Taking Care of Each Other
The first decade of AIDS was defined by death and activism, the second by medicines and hope. How can we rally again to make the third decade one of successful aging?
Social Support Is Health Care
One of the most important findings in every study of older adults with HIV is that social support is critical to successful adaptation to life with HIV. Social support is the functional content of relationships, such as emotional and practical assistance. When family and friends are not able to provide needed assistance, people must rely on community-based services, government agencies, and the health care industry. Social support is particularly important for people as they age. Older adults living with HIV may be particularly challenged because they experience a great deal of distress because of the physical effects of their illness as well as the stigmatization of HIV.
Considerable research shows that social support can boost psychological well-being, reduce the number and intensity of physical symptoms, and improve adherence to anti-HIV medications. The benefits of social support in both reducing psychological distress and improving well-being are more important for older HIV+ adults than their younger counterparts (Chesney et al, 2003). However, the positive effects of such social support are difficult to obtain when people experience isolation caused by reduced social interactions and HIV-related stigma.
Recent studies of older adults with HIV report they may be at risk because they do not get the support they need from family and friends. Studies find that these older adults do not receive adequate emotional support or enough help with daily chores. In three studies, when they were asked if they received enough emotional and practical support, 42%-57% said they did not receive enough emotional support and 27%-79% did not receive enough practical assistance with daily chores (Karpiak et al, 2006; Schrimshaw & Siegel, 2003; Shippy & Karpiak, 2005). These older HIV+ adults may feel more isolated and stigmatized and have difficulty managing their illness (Heckman et al, 2002). Anxiety, depression, and thoughts of suicide are higher among people who lack social support resources (Heckman et al, 1999). This can be a real problem for the majority of HIV+ older adults who live alone (Karpiak et al, 2006; Shippy & Karpiak, 2005) and are isolated from family and friends.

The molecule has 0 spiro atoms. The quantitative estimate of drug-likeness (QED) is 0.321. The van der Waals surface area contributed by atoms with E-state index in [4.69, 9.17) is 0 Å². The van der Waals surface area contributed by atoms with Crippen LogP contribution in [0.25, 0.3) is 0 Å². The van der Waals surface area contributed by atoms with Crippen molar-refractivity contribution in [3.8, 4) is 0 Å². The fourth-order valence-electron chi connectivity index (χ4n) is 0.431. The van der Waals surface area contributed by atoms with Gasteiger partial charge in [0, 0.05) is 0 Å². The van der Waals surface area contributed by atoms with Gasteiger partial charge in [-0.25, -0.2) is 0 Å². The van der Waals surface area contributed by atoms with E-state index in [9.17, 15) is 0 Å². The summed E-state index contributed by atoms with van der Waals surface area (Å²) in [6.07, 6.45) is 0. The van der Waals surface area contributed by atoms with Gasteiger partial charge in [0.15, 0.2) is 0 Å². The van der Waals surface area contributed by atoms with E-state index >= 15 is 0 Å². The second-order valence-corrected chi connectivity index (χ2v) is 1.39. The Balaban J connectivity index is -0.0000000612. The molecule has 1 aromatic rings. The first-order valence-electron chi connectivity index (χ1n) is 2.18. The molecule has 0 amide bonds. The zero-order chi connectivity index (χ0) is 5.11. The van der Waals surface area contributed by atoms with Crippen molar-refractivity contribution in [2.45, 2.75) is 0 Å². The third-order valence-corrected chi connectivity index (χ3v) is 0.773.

Informal support networks are a critical component for management of any illness and one of the pillars of medical care in the United States. Family and friends are often the only resources that allow an individual to age in place. Based on 2004 estimates, nearly 29 million Americans are active caregivers, providing the equivalent of $306 billion in paid care annually (NFCA & FCA, 2006). Where are all the caregivers for older adults living with HIV? On the surface, it appears that older HIV+ adults have large, diverse social networks. Yet the majority of study participants reported inadequate social support resources. How can individuals with considerable social networks not have someone to rely on in times of need?